Purchase this article with an account.
Hélène Kergoat, Marie-Ève Hérard, Marianne Lemay; RGC Sensitivity to Mild Systemic Hypoxia. Invest. Ophthalmol. Vis. Sci. 2006;47(12):5423-5427. doi: 10.1167/iovs.06-0602.
Download citation file:
© 2017 Association for Research in Vision and Ophthalmology.
purpose. Systemic hyperoxia, hypercapnia, and hypoxia are known to alter retinal perfusion. The effects such experimentally induced systemic blood gas perturbations have on inner neuroretinal function in humans were examined.
methods. Twenty healthy adults participated in each of three test sessions. The effects of breathing pure oxygen (O2), carbogen, or a hypoxic gas on the pattern electroretinogram (pERG) were investigated. The stimulus consisted of high-contrast, black-and-white, 48-min arc checks reversing at 1 Hz. pERGs were recorded with a Dawson-Trick-Litzkow electrode at the end of 5 minutes of breathing room air, 5 minutes of breathing the test gas, immediately after the flow of gas was stopped, and 10 minutes after the flow of gas was stopped.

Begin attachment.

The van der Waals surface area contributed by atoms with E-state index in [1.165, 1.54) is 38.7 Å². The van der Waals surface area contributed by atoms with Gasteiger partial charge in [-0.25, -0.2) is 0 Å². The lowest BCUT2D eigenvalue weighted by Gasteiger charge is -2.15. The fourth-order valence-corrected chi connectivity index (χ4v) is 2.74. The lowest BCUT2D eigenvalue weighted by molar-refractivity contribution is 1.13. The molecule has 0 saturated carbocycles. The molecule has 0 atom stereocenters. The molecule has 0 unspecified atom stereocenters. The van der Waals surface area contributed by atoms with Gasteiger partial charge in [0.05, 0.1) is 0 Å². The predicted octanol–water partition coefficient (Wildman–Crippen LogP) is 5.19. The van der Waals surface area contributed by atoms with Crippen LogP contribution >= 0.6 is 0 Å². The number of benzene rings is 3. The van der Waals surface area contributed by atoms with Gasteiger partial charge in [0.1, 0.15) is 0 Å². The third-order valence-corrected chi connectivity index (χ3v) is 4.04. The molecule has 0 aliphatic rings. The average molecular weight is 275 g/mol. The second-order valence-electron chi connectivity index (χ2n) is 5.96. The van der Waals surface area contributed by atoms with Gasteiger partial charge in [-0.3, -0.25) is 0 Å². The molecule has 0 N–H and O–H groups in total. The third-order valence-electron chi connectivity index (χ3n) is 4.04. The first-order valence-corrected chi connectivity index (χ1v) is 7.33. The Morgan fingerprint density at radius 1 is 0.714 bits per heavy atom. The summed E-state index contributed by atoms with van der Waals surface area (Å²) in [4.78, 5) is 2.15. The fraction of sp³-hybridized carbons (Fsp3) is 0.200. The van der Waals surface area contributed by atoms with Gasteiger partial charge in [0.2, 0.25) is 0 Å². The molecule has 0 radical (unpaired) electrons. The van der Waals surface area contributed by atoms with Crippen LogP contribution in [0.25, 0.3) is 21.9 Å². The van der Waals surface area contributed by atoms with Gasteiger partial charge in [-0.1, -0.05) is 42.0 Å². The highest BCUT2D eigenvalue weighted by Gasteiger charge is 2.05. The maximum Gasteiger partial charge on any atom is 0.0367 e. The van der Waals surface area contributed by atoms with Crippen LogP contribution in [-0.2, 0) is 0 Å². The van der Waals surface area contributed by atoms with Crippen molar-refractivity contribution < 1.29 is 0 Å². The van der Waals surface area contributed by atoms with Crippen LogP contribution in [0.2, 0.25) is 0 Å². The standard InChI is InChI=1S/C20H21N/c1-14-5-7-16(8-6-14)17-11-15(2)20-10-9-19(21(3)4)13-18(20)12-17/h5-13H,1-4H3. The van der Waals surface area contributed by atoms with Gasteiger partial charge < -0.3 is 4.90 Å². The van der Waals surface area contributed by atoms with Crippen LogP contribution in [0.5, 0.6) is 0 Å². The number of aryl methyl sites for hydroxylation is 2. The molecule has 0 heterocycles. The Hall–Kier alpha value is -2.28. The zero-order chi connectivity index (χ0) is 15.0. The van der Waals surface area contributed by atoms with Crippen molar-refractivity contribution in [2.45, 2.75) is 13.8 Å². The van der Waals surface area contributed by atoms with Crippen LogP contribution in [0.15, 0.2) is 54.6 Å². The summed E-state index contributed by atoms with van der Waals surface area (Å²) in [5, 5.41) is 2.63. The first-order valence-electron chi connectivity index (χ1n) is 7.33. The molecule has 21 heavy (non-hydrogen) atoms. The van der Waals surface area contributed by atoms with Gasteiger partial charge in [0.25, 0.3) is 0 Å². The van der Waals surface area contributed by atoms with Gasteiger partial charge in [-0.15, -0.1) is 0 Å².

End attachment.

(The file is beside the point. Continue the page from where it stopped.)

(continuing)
results. Amplitudes and implicit times of the major positive (P50) and negative (N95) components of the pERG were not altered during the pure O2 and carbogen breathing sessions. Although the amplitude and implicit time of P50 were not modified significantly with systemic hypoxia, they were depressed and delayed, respectively, for N95.
conclusions. Inner neuroretinal function remained unchanged during increased blood O2 and carbon dioxide levels known to alter retinal blood flow, but it was altered during decreased blood O2 levels. Overall, these results indicate that the generators of P50 are resistant to systemic hyperoxia, hypercapnia/hyperoxia, and hypoxia. They further indicate that the generators of N95, namely the retinal ganglion cells, are particularly sensitive to transient, mild systemic hypoxia.
This PDF is available to Subscribers Only